Limited partners’ views toward infrastructure secondaries are divided, according to a recent survey by PEI’s Research and Analytics division.
Slightly less than half (45 percent) of LPs expect to be active in infrastructure secondaries in the next 12 months, but the majority (54 percent) don’t expect to engage in the market at all.
Of the LPs active in infrastructure secondaries, an overwhelming number – 43 percent – plan to be buyers. Meanwhile, only 3 percent plan to sell on the market.
Source: PEI’s Research and Analytics
Asset managers are likely to be the most active buyers of infrastructure portfolios, with 71 percent expressing interest in purchasing assets. Comparatively, only 36 percent of pension funds and 36 percent of LPs characterised as ‘other’, or non-traditional, plan to be buyers.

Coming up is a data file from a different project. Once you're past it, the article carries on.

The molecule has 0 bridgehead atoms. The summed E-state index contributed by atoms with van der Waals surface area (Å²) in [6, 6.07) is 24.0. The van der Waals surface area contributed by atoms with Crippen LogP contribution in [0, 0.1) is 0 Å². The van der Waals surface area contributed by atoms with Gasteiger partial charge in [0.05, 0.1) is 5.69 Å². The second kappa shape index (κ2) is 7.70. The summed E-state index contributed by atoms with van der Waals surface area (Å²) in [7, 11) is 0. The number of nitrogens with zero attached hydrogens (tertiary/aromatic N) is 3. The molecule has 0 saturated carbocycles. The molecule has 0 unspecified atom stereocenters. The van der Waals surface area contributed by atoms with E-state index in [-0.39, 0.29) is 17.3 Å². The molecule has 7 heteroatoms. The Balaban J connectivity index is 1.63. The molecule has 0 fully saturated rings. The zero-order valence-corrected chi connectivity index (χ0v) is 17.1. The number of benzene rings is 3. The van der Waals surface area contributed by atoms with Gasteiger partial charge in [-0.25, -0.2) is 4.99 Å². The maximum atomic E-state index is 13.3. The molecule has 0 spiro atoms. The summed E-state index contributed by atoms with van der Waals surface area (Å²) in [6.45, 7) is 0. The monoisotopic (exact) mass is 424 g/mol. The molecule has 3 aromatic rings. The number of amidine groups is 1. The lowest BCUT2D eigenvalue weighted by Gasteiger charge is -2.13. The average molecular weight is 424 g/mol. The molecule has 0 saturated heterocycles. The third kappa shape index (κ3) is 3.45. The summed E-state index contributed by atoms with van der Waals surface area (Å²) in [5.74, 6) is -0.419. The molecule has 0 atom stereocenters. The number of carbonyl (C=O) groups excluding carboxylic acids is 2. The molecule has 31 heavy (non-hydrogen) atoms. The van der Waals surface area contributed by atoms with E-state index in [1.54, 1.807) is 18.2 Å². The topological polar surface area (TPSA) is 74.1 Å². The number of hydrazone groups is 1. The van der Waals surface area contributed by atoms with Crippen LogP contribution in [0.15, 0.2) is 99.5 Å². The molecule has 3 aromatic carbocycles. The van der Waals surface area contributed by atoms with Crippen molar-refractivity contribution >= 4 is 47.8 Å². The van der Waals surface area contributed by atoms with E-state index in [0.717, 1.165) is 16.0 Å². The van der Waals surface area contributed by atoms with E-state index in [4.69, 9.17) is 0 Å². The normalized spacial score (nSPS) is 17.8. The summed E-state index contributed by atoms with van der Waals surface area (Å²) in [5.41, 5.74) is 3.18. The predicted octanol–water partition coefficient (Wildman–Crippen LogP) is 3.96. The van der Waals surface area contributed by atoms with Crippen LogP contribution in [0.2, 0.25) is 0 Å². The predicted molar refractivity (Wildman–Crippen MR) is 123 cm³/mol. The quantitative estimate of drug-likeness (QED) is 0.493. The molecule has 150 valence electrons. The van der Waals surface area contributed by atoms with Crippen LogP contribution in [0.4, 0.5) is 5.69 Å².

The only LPs that expressed interest in using the market to sell assets are those classed ‘other’. Even so, sellers in this group only make up 7 percent.
“Selling has become much more of a strategic decision than a distressed one,” and a willingness to use the secondary market regularly has “trickled down to some unexpected sellers”, Mark McDonald, director of EMEA and Asia secondary advisory at Credit Suisse, recently told Secondaries Investor’s sister title Infrastructure Investor.
LPs that have actively sold on the infrastructure secondaries market this year include the University of Arizona Foundation, Fleming Family & Partners and Japan Trustee Services Bank, all of which sold stakes in Macquarie infrastructure funds.
Still, 57 percent of non-traditional LPs don’t plan to be active at all, the study revealed.